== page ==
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Dr Naila Arebi, is a Consultant Gastroenterologist and Endoscopist with a focus on inflammatory bowel disease, constipation, irritable bowel syndrome and intestinal investigations including endoscopy and physiology testing. Her current research is focused on inflammatory bowel disease, where she is the chief investigator on a number of research studies aimed at enhancing our understanding of inflammatory bowel disease, testing new treatments and improving the delivery care for patients through national and international collaborations. Dr Arebi shares her expertise and experience regarding what to eat and what not to eat, at Christmas.

About Dr Naila Arebi

Dr Naila Arebi is a consultant gastroenterologist and endoscopist specialising in investigation of common gastrointestinal symptoms such as diarrhoea, rectal bleeding, abdominal pain, heartburn and weight loss. She has a particular expertise in inflammatory bowel diseases Crohn's disease and ulcerative colitis. She leads the IBD service at St Mark's National Bowel Hospital.
View Dr Naila Arebi’s full profile

Do you notice changes to your patients’ behaviour at Christmas

People are aware of what’s coming and anticipate eating too much, and drinking too much. Some choose to hold on and splash out on Christmas Day and then there are those who moderate. It’s more a matter of attitude.

Do you think generally people are moderating more over Christmas?

Yes, I think people are more health-conscious and more knowledgeable these days. Also, as you get older your gut bacteria changes and therefore, the way your body handles food also changes, which in some cases means you might not be able to handle certain foods.

Are there certain foods that become more problematic as you grow older?

It’s harder to tolerate fatty foods, high calorific foods, and the quantity of alcohol intake. Some people find certain types of fruit and vegetable cause problems, particularly the ones that ferment a lot. There are of course people who have IBS (Irritable Bowel Syndrome) which means there is a gut sensitivity, also people with inflammatory bowel disease which is a different entity, as it creates an actual active inflammation of and damage to the gut.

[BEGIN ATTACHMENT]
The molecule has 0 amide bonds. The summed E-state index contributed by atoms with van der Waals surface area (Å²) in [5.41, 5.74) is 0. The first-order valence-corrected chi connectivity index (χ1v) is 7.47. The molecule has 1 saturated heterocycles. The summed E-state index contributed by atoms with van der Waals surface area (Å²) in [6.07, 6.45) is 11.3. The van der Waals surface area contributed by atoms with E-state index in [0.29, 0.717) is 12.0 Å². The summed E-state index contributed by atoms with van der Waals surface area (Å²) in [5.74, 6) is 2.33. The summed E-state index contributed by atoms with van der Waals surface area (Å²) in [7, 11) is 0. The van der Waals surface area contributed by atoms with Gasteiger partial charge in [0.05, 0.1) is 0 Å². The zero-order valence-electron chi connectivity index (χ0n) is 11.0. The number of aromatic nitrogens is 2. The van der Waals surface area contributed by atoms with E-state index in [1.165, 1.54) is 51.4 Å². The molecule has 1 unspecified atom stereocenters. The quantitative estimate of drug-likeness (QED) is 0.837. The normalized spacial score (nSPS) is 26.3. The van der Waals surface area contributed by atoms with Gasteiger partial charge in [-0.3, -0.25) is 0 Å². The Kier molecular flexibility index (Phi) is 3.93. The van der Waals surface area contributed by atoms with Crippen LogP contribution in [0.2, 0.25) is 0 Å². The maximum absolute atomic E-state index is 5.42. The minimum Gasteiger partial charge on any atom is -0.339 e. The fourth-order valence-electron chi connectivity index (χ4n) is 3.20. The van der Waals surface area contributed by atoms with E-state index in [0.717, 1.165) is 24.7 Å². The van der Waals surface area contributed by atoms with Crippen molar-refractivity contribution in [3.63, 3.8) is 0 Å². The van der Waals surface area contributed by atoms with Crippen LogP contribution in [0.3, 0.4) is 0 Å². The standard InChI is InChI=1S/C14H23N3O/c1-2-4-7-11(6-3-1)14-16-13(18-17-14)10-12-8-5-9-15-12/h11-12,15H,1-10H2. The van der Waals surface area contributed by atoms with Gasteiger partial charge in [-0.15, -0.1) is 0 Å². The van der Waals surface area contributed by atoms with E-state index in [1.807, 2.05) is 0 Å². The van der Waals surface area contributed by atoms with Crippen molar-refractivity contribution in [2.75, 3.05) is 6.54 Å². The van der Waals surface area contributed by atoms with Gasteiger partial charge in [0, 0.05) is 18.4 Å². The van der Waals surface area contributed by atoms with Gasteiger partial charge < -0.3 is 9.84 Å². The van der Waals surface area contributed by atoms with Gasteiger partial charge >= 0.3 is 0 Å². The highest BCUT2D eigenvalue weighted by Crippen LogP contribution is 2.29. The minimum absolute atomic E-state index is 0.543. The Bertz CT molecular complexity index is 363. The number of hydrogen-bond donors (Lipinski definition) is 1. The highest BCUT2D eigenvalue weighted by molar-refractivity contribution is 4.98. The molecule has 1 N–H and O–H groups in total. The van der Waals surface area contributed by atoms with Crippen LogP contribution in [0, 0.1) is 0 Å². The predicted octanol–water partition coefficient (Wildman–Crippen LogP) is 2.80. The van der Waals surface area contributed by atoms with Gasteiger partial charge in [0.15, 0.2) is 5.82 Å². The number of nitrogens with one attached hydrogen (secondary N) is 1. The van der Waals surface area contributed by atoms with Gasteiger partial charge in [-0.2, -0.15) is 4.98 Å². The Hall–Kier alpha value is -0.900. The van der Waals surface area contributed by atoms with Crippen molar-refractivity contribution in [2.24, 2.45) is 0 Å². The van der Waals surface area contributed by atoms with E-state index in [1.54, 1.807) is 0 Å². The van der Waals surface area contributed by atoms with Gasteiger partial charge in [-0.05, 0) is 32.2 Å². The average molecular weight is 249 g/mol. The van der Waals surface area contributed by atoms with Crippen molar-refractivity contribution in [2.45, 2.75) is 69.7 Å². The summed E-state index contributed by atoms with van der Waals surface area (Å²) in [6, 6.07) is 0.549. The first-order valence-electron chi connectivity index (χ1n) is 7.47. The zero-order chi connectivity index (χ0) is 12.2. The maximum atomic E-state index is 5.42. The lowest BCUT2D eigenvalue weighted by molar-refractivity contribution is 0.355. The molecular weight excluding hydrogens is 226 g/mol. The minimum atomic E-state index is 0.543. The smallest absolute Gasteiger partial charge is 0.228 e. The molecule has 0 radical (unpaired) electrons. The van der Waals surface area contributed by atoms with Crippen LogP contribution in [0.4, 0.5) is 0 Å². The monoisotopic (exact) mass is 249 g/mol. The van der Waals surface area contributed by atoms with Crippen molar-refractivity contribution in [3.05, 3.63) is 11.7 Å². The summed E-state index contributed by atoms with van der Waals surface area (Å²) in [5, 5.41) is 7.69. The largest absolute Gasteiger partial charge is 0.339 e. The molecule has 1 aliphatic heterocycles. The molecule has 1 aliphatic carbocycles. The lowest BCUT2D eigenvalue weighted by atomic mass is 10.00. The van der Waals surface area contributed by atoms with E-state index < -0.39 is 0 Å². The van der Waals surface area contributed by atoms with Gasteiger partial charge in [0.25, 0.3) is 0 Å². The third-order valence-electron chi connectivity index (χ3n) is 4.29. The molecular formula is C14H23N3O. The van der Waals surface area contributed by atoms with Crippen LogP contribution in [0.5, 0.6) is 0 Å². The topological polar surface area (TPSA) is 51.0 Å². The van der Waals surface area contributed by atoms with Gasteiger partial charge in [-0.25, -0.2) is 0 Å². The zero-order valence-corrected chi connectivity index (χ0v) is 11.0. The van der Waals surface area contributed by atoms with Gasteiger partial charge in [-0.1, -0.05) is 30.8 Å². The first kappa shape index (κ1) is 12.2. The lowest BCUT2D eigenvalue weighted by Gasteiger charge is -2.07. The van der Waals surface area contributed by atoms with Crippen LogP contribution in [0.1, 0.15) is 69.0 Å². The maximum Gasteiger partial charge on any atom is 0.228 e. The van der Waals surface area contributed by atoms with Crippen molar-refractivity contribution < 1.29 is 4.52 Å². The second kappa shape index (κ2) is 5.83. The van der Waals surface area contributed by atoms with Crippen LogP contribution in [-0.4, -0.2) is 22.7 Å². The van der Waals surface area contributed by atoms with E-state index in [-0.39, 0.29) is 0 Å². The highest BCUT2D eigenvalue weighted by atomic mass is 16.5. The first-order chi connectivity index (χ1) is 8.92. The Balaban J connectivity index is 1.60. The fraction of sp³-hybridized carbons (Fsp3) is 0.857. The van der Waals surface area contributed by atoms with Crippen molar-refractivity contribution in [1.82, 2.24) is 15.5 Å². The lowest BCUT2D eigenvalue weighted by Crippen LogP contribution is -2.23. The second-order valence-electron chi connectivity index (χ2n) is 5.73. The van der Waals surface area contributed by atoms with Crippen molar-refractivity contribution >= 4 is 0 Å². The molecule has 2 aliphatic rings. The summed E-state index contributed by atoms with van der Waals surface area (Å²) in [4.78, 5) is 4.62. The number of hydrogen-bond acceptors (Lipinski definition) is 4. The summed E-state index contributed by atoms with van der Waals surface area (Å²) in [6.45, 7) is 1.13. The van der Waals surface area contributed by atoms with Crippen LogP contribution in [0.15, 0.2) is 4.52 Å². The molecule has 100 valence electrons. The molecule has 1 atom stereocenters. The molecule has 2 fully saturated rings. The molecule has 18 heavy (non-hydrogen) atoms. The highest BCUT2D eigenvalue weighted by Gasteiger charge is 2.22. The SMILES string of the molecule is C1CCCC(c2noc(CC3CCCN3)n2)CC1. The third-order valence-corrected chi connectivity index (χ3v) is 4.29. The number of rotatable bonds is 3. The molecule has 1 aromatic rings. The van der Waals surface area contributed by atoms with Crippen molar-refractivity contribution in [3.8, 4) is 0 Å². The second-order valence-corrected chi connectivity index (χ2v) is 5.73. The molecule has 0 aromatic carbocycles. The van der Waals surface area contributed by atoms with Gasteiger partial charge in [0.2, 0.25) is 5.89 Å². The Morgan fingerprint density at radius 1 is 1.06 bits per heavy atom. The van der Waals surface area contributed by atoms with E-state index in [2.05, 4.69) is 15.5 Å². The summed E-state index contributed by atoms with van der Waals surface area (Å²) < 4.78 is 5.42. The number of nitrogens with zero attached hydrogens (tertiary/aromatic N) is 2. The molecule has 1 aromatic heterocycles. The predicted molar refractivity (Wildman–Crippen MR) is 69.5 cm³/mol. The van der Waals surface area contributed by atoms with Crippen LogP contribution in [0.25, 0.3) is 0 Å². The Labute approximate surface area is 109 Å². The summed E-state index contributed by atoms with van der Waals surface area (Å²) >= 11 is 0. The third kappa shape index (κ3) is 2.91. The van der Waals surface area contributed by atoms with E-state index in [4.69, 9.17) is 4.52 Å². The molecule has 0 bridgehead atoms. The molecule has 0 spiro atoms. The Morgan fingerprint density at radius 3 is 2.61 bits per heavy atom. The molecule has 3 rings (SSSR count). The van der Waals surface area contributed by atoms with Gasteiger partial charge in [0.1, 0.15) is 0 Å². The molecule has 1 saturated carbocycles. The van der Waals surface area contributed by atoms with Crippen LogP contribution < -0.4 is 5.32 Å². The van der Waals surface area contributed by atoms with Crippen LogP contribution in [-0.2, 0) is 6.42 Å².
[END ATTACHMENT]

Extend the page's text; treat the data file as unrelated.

Can anyone develop IBS at any point?

There are a few affiliated genes but the association isn’t that clear. It happens often after an infection in your gut, such as gastroenteritis, which you might get when travelling and this can leave people with IBS. But in 90% of cases of IBS there is no obvious trigger for it.

Can overeating and drinking at Christmas be harmful?

The acute effect is that it will make you sick, the chronic effect of over eating and over drinking, is that it can leave you feeling bloated and over-full, and that’s why people may then want to go on to a detox. It’s not going to do long term damage, but you don’t want to over-do it at Christmas because if you do, you won’t be able to enjoy it for over its entirety.  

What advice do you give to your patients about eating and drinking at Christmas?

For patients with IBS they generally have a sensitive gut where fibres make symptoms worse and there are two types of fibre; soluble fibre and insoluble fibre. The soluble fibre comes from vegetables like peas and Brussel sprouts for example, the insoluble ones come from grains and nuts, so just be mindful not to overdo it in those areas – everything in moderation.

Another way around it is to prolong the meals – don’t eat a large volume in a short period of time.

Turkey is very lean meat and is a healthy option, although the gravy around the turkey can be fat laden, so minimize the gravy. Enjoy your vegetables and roast potatoes – potatoes cooked in goose fat aren’t so healthy, but taste delicious! So again, everything in moderation.

Drinking can be a trigger if you have reflux, as it relaxes the muscle between the gullet and the stomach and so alcohol can make this worse. Wines can have histamines whereas spirits are a purer form of alcohol.

Sweeter drinks and foods can cause wind because there is more sugar for the bacteria to ferment. So if you’re going to have chocolate, try to have dark chocolate which has less sugar and real health benefits. 

What will you be doing for Christmas?

I will be in Malta and having a traditional Maltese Christmas dish, which is minced meat in a rich sauce cooked over two days and covered in puff pastry and it’s delicious! The main is traditionally turkey, but we might go for lamb this year, with red wine and for desert something lighter, like a lemon tart. We finish it off with a glass of sweet Italian wine and dark chocolate.

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